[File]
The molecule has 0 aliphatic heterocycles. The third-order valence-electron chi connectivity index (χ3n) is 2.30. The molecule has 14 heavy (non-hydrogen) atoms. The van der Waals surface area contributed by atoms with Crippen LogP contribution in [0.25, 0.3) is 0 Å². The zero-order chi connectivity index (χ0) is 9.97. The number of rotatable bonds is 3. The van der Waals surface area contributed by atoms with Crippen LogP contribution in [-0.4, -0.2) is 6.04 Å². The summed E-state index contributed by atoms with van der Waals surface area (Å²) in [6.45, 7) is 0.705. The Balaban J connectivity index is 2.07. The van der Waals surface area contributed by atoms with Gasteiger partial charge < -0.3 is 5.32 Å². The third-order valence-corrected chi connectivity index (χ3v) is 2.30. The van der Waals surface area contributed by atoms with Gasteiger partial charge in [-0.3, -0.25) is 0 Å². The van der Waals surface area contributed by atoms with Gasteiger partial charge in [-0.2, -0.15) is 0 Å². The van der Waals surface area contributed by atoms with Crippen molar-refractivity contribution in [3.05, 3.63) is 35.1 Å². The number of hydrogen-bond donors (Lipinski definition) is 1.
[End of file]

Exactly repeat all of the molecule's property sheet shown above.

The molecule has 0 aliphatic heterocycles. The third-order valence-electron chi connectivity index (χ3n) is 2.30. The molecule has 14 heavy (non-hydrogen) atoms. The van der Waals surface area contributed by atoms with Crippen LogP contribution in [0.25, 0.3) is 0 Å². The zero-order chi connectivity index (χ0) is 9.97. The number of rotatable bonds is 3. The van der Waals surface area contributed by atoms with Crippen LogP contribution in [-0.4, -0.2) is 6.04 Å². The summed E-state index contributed by atoms with van der Waals surface area (Å²) in [6.45, 7) is 0.705. The Balaban J connectivity index is 2.07. The van der Waals surface area contributed by atoms with Gasteiger partial charge < -0.3 is 5.32 Å². The third-order valence-corrected chi connectivity index (χ3v) is 2.30. The van der Waals surface area contributed by atoms with Gasteiger partial charge in [-0.3, -0.25) is 0 Å². The van der Waals surface area contributed by atoms with Gasteiger partial charge in [-0.2, -0.15) is 0 Å². The van der Waals surface area contributed by atoms with Crippen molar-refractivity contribution in [3.05, 3.63) is 35.1 Å². The number of hydrogen-bond donors (Lipinski definition) is 1.